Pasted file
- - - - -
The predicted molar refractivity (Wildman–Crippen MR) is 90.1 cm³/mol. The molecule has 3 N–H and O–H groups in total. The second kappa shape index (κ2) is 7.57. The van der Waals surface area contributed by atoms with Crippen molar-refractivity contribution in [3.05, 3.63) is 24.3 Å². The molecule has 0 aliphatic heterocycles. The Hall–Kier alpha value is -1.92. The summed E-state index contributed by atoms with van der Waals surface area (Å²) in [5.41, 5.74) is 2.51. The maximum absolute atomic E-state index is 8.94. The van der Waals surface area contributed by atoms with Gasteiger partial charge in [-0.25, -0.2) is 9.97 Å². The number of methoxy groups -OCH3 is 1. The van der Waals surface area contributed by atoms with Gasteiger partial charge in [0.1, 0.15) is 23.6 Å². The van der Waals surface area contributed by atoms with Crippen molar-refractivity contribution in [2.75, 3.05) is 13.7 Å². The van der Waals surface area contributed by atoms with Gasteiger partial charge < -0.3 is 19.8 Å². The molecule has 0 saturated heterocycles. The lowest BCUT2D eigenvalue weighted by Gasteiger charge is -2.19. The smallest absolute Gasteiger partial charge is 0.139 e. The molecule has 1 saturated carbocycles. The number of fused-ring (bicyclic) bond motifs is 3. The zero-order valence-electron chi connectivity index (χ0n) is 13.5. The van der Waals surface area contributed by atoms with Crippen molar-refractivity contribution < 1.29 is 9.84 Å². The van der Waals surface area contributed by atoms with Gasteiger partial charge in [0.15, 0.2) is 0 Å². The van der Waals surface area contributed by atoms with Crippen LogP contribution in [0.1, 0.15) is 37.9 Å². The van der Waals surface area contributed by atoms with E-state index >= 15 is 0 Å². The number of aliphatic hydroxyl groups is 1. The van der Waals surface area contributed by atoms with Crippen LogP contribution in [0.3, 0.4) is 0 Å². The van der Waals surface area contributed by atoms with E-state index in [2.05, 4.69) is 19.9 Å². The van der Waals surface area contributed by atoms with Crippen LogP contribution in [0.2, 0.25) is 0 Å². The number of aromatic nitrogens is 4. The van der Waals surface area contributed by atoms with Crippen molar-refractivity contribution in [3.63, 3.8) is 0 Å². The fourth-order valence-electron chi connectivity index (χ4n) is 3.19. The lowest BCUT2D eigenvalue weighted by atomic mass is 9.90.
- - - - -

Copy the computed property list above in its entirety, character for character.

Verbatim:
The predicted molar refractivity (Wildman–Crippen MR) is 90.1 cm³/mol. The molecule has 3 N–H and O–H groups in total. The second kappa shape index (κ2) is 7.57. The van der Waals surface area contributed by atoms with Crippen molar-refractivity contribution in [3.05, 3.63) is 24.3 Å². The molecule has 0 aliphatic heterocycles. The Hall–Kier alpha value is -1.92. The summed E-state index contributed by atoms with van der Waals surface area (Å²) in [5.41, 5.74) is 2.51. The maximum absolute atomic E-state index is 8.94. The van der Waals surface area contributed by atoms with Gasteiger partial charge in [-0.25, -0.2) is 9.97 Å². The number of methoxy groups -OCH3 is 1. The van der Waals surface area contributed by atoms with Gasteiger partial charge in [0.1, 0.15) is 23.6 Å². The van der Waals surface area contributed by atoms with Crippen molar-refractivity contribution in [2.75, 3.05) is 13.7 Å². The van der Waals surface area contributed by atoms with Gasteiger partial charge < -0.3 is 19.8 Å². The molecule has 0 saturated heterocycles. The lowest BCUT2D eigenvalue weighted by Gasteiger charge is -2.19. The smallest absolute Gasteiger partial charge is 0.139 e. The molecule has 1 saturated carbocycles. The number of fused-ring (bicyclic) bond motifs is 3. The zero-order valence-electron chi connectivity index (χ0n) is 13.5. The van der Waals surface area contributed by atoms with Crippen molar-refractivity contribution < 1.29 is 9.84 Å². The van der Waals surface area contributed by atoms with Gasteiger partial charge in [0.15, 0.2) is 0 Å². The van der Waals surface area contributed by atoms with Crippen LogP contribution in [0.1, 0.15) is 37.9 Å². The van der Waals surface area contributed by atoms with E-state index >= 15 is 0 Å². The number of aliphatic hydroxyl groups is 1. The van der Waals surface area contributed by atoms with Crippen LogP contribution in [0.3, 0.4) is 0 Å². The van der Waals surface area contributed by atoms with E-state index in [2.05, 4.69) is 19.9 Å². The van der Waals surface area contributed by atoms with Crippen LogP contribution in [0.2, 0.25) is 0 Å². The number of aromatic nitrogens is 4. The van der Waals surface area contributed by atoms with Crippen molar-refractivity contribution in [3.63, 3.8) is 0 Å². The fourth-order valence-electron chi connectivity index (χ4n) is 3.19. The lowest BCUT2D eigenvalue weighted by atomic mass is 9.90.